For many manufacturing companies, particularly small and medium-size enterprises, it’s early days for Big Data. Defined as large sets of data that can originate from sources such as the plant floor, the supply chain, customer interactions, financial systems, and social media, the promise of Big Data is to be able to quickly identify patterns and trends that can lead to better decision-making, faster responsiveness to change, business process improvements, and even higher revenues.
"The promise of Big Data is to be able to quickly identify patterns and trends that can lead to better decision-making, faster responsiveness to change, business process improvements, and even higher revenues"
The expectations surrounding the use of Big Data and analytics are high, but the reality on the ground in many manufacturing companies, according to a new survey by the Manufacturing Leadership Council, is that much work still needs to be done in figuring out how to organize around the Big Data opportunity, becoming proficient in analyzing data from various operational and business processes, and, in some instances, establishing a clear business case for Big Data projects. These are just some of the findings of the Manufacturing Leadership Council’s survey on Big Data and Analytics, which was fielded in late 2014 and early 2015. Big Data is part of the Council’s Critical Issue on Transformative Technologies.
The conclusion that many manufacturers are just starting to become data-intensive, analytically focused organizations is supported by a number of the survey’s findings. When asked what level of priority their companies assign to Big Data in relation to other initiatives such as operational efficiency or lean programs, for example, 39 percent of respondents said that Big Data was important, but only 13 percent said that their companies consider Big Data to be a primary strategic focus supported by formal planning. Twenty-three percent said their companies are still assessing the value of Big Data.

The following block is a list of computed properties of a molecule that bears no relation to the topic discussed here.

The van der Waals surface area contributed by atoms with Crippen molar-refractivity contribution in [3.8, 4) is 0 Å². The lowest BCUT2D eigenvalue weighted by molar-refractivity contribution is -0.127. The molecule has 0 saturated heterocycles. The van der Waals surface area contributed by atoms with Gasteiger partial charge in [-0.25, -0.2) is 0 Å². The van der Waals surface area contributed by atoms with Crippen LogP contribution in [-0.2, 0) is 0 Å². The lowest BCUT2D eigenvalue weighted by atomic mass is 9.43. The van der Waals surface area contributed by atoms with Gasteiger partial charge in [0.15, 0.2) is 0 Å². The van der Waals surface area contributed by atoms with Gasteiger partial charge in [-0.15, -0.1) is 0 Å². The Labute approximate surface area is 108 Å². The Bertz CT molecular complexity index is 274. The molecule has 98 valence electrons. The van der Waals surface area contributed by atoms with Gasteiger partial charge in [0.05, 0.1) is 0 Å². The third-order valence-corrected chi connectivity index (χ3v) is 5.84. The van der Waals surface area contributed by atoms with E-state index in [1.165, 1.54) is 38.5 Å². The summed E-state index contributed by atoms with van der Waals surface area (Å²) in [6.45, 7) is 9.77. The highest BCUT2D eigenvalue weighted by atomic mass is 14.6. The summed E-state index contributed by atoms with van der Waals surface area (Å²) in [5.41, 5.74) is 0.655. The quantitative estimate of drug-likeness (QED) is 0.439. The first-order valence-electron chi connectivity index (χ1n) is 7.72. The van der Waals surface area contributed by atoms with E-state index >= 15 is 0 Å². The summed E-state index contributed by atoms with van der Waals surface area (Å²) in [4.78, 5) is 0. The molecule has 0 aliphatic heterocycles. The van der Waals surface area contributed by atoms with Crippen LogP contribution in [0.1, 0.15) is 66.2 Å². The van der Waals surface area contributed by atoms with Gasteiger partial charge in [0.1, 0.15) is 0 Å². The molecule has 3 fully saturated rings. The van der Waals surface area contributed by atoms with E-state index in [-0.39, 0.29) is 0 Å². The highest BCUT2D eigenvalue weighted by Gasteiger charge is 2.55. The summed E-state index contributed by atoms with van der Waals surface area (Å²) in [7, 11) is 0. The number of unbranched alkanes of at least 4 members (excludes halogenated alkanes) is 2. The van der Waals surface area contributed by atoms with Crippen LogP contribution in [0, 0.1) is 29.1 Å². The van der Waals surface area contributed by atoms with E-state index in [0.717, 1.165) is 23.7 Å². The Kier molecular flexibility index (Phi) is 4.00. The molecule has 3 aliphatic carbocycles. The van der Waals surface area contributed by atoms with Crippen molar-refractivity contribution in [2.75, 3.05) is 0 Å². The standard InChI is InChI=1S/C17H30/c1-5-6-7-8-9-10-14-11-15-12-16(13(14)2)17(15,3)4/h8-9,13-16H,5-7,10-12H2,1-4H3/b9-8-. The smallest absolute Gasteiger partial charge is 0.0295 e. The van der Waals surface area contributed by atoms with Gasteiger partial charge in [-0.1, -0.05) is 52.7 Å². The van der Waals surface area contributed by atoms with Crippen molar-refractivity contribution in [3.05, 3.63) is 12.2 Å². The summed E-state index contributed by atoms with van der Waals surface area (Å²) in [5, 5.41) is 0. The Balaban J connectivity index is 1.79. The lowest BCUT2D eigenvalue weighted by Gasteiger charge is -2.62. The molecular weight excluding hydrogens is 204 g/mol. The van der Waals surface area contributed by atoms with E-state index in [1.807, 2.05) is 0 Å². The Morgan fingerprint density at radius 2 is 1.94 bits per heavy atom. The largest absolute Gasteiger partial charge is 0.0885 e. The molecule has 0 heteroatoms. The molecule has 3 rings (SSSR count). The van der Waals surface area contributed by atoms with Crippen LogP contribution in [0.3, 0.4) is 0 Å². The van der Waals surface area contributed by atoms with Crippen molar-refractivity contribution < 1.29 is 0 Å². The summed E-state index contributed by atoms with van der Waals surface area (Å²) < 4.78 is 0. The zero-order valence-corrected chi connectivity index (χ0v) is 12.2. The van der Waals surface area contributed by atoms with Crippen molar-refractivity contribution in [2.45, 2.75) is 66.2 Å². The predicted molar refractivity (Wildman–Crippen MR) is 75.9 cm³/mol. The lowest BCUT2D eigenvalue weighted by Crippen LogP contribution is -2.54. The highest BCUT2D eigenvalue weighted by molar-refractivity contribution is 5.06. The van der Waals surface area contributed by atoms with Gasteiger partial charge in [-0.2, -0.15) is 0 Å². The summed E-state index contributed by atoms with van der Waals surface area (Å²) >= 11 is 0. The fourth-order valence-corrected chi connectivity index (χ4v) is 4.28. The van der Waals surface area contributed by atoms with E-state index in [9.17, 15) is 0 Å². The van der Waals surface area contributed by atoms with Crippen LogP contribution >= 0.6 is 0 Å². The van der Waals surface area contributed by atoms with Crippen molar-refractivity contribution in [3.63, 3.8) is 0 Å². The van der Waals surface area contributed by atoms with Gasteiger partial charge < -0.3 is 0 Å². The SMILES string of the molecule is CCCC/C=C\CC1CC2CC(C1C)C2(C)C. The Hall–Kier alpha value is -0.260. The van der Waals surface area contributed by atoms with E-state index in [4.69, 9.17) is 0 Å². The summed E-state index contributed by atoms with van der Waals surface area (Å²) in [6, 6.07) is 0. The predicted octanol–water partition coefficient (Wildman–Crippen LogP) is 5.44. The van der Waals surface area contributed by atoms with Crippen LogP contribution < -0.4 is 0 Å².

Moreover, there appears to be no dominant organizational model in place for identifying and managing Big Data projects. When asked how their companies are organized around Big Data, 37 percent said they are still trying to devise an organizational approach, while 22 percent said they have a centralized team in place and 29 percent said that Big Data activities are decentralized across different business units and departments.
But regardless of the still-evolving organizational approach to Big Data, many companies are moving ahead with projects, perhaps experimentally in some cases, in a variety of areas, even if they do not consider themselves particularly proficient at this time in executing these projects.
Of those under way with Big Data, 45 percent of survey respondents indicate they have undertaken a project in manufacturing operations, while 36 percent have done so in marketing and 33 percent have in their sales operations. But in a noteworthy finding, 40 percent of respondents rate their companies’ capabilities today with Big Data and analytics as below average. Twenty percent rate their abilities as good and only 3 percent say they are excellent.